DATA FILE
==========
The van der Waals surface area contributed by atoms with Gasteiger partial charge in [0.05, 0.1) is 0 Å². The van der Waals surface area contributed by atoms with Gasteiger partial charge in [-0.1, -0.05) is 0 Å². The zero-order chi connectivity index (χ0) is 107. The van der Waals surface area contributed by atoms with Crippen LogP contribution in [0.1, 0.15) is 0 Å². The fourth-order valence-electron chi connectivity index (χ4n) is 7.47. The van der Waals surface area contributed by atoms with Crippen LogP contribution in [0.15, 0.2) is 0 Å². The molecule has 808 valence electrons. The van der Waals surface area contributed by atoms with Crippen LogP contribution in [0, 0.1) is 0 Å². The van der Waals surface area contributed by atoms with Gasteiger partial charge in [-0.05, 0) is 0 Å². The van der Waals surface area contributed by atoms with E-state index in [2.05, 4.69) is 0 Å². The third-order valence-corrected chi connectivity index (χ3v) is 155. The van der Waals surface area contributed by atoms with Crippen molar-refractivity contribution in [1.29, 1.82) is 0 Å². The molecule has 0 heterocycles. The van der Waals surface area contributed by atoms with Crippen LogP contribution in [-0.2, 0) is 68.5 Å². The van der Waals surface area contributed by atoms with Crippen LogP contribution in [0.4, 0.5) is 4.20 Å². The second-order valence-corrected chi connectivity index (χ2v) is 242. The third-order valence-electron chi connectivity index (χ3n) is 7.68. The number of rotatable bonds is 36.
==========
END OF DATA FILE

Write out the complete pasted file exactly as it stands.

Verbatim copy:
The van der Waals surface area contributed by atoms with Gasteiger partial charge in [0.05, 0.1) is 0 Å². The van der Waals surface area contributed by atoms with Gasteiger partial charge in [-0.1, -0.05) is 0 Å². The zero-order chi connectivity index (χ0) is 107. The van der Waals surface area contributed by atoms with Crippen LogP contribution in [0.1, 0.15) is 0 Å². The fourth-order valence-electron chi connectivity index (χ4n) is 7.47. The van der Waals surface area contributed by atoms with Crippen LogP contribution in [0.15, 0.2) is 0 Å². The molecule has 808 valence electrons. The van der Waals surface area contributed by atoms with Crippen LogP contribution in [0, 0.1) is 0 Å². The van der Waals surface area contributed by atoms with Gasteiger partial charge in [-0.05, 0) is 0 Å². The van der Waals surface area contributed by atoms with E-state index in [2.05, 4.69) is 0 Å². The third-order valence-corrected chi connectivity index (χ3v) is 155. The van der Waals surface area contributed by atoms with Crippen molar-refractivity contribution in [1.29, 1.82) is 0 Å². The molecule has 0 heterocycles. The van der Waals surface area contributed by atoms with Crippen LogP contribution in [-0.2, 0) is 68.5 Å². The van der Waals surface area contributed by atoms with Crippen LogP contribution in [0.4, 0.5) is 4.20 Å². The second-order valence-corrected chi connectivity index (χ2v) is 242. The third-order valence-electron chi connectivity index (χ3n) is 7.68. The number of rotatable bonds is 36.